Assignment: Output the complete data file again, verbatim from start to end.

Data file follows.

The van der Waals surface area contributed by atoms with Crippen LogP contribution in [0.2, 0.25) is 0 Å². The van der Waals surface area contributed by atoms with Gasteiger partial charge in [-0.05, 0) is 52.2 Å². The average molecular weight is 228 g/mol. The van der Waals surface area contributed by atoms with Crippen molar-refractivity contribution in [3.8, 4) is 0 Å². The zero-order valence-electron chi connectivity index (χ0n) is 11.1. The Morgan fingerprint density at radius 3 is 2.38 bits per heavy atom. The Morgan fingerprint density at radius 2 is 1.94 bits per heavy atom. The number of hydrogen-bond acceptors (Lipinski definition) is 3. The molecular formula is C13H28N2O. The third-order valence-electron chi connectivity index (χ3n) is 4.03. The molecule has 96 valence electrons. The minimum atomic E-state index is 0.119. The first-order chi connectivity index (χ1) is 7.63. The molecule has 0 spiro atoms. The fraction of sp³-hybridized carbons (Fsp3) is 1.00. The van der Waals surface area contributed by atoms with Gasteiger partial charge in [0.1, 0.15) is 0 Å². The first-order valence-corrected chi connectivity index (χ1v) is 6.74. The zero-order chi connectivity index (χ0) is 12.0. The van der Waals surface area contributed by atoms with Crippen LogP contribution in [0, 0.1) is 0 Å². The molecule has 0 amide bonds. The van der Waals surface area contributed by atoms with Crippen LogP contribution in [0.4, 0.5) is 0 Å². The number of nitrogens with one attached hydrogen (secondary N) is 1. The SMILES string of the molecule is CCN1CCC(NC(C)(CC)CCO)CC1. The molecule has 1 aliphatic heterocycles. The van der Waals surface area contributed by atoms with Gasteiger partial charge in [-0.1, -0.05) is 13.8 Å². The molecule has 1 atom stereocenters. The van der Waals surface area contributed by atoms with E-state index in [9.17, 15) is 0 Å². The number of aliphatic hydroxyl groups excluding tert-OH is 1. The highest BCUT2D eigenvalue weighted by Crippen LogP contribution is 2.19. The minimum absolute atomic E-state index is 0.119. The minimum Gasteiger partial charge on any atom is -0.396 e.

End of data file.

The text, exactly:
The van der Waals surface area contributed by atoms with Crippen LogP contribution in [0.2, 0.25) is 0 Å². The van der Waals surface area contributed by atoms with Gasteiger partial charge in [-0.05, 0) is 52.2 Å². The average molecular weight is 228 g/mol. The van der Waals surface area contributed by atoms with Crippen molar-refractivity contribution in [3.8, 4) is 0 Å². The zero-order valence-electron chi connectivity index (χ0n) is 11.1. The Morgan fingerprint density at radius 3 is 2.38 bits per heavy atom. The Morgan fingerprint density at radius 2 is 1.94 bits per heavy atom. The number of hydrogen-bond acceptors (Lipinski definition) is 3. The molecular formula is C13H28N2O. The third-order valence-electron chi connectivity index (χ3n) is 4.03. The molecule has 96 valence electrons. The minimum atomic E-state index is 0.119. The first-order chi connectivity index (χ1) is 7.63. The molecule has 0 spiro atoms. The fraction of sp³-hybridized carbons (Fsp3) is 1.00. The van der Waals surface area contributed by atoms with Gasteiger partial charge in [0.1, 0.15) is 0 Å². The first-order valence-corrected chi connectivity index (χ1v) is 6.74. The zero-order chi connectivity index (χ0) is 12.0. The van der Waals surface area contributed by atoms with Crippen LogP contribution in [0, 0.1) is 0 Å². The molecule has 0 amide bonds. The van der Waals surface area contributed by atoms with Crippen LogP contribution in [0.4, 0.5) is 0 Å². The number of nitrogens with one attached hydrogen (secondary N) is 1. The SMILES string of the molecule is CCN1CCC(NC(C)(CC)CCO)CC1. The molecule has 1 aliphatic heterocycles. The van der Waals surface area contributed by atoms with Gasteiger partial charge in [-0.1, -0.05) is 13.8 Å². The molecule has 1 atom stereocenters. The van der Waals surface area contributed by atoms with E-state index in [9.17, 15) is 0 Å². The number of aliphatic hydroxyl groups excluding tert-OH is 1. The highest BCUT2D eigenvalue weighted by Crippen LogP contribution is 2.19. The minimum absolute atomic E-state index is 0.119. The minimum Gasteiger partial charge on any atom is -0.396 e.